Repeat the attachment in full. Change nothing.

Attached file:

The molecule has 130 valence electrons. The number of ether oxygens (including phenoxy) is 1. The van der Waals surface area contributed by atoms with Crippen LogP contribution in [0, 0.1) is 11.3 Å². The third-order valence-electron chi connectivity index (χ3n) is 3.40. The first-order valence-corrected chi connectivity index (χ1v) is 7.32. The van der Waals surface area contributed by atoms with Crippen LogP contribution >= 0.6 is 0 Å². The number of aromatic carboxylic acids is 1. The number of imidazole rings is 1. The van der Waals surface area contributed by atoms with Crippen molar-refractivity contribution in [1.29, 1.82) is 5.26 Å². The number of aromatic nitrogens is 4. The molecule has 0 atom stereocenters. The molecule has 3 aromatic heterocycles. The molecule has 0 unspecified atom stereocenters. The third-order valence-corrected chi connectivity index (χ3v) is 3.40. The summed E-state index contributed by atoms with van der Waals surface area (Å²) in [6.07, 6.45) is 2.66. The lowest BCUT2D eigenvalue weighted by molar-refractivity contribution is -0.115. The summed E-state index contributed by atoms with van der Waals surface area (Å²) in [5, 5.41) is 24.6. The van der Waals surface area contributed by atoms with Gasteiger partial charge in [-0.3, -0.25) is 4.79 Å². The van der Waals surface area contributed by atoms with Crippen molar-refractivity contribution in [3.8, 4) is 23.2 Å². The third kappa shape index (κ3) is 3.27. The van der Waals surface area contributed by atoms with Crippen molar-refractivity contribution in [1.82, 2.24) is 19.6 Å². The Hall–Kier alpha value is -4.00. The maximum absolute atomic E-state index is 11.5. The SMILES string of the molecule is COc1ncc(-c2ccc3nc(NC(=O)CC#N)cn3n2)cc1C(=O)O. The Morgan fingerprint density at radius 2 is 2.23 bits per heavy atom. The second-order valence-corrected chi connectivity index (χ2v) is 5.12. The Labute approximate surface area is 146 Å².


The molecule has 130 valence electrons. The number of ether oxygens (including phenoxy) is 1. The van der Waals surface area contributed by atoms with Crippen LogP contribution in [0, 0.1) is 11.3 Å². The third-order valence-electron chi connectivity index (χ3n) is 3.40. The first-order valence-corrected chi connectivity index (χ1v) is 7.32. The van der Waals surface area contributed by atoms with Crippen LogP contribution >= 0.6 is 0 Å². The number of aromatic carboxylic acids is 1. The number of imidazole rings is 1. The van der Waals surface area contributed by atoms with Crippen molar-refractivity contribution in [1.29, 1.82) is 5.26 Å². The number of aromatic nitrogens is 4. The molecule has 0 atom stereocenters. The molecule has 3 aromatic heterocycles. The molecule has 0 unspecified atom stereocenters. The third-order valence-corrected chi connectivity index (χ3v) is 3.40. The summed E-state index contributed by atoms with van der Waals surface area (Å²) in [6.07, 6.45) is 2.66. The lowest BCUT2D eigenvalue weighted by molar-refractivity contribution is -0.115. The summed E-state index contributed by atoms with van der Waals surface area (Å²) in [5, 5.41) is 24.6. The van der Waals surface area contributed by atoms with Gasteiger partial charge in [-0.3, -0.25) is 4.79 Å². The van der Waals surface area contributed by atoms with Crippen molar-refractivity contribution in [3.8, 4) is 23.2 Å². The third kappa shape index (κ3) is 3.27. The van der Waals surface area contributed by atoms with Crippen molar-refractivity contribution in [1.82, 2.24) is 19.6 Å². The Hall–Kier alpha value is -4.00. The maximum absolute atomic E-state index is 11.5. The SMILES string of the molecule is COc1ncc(-c2ccc3nc(NC(=O)CC#N)cn3n2)cc1C(=O)O. The Morgan fingerprint density at radius 2 is 2.23 bits per heavy atom. The second-order valence-corrected chi connectivity index (χ2v) is 5.12. The Labute approximate surface area is 146 Å².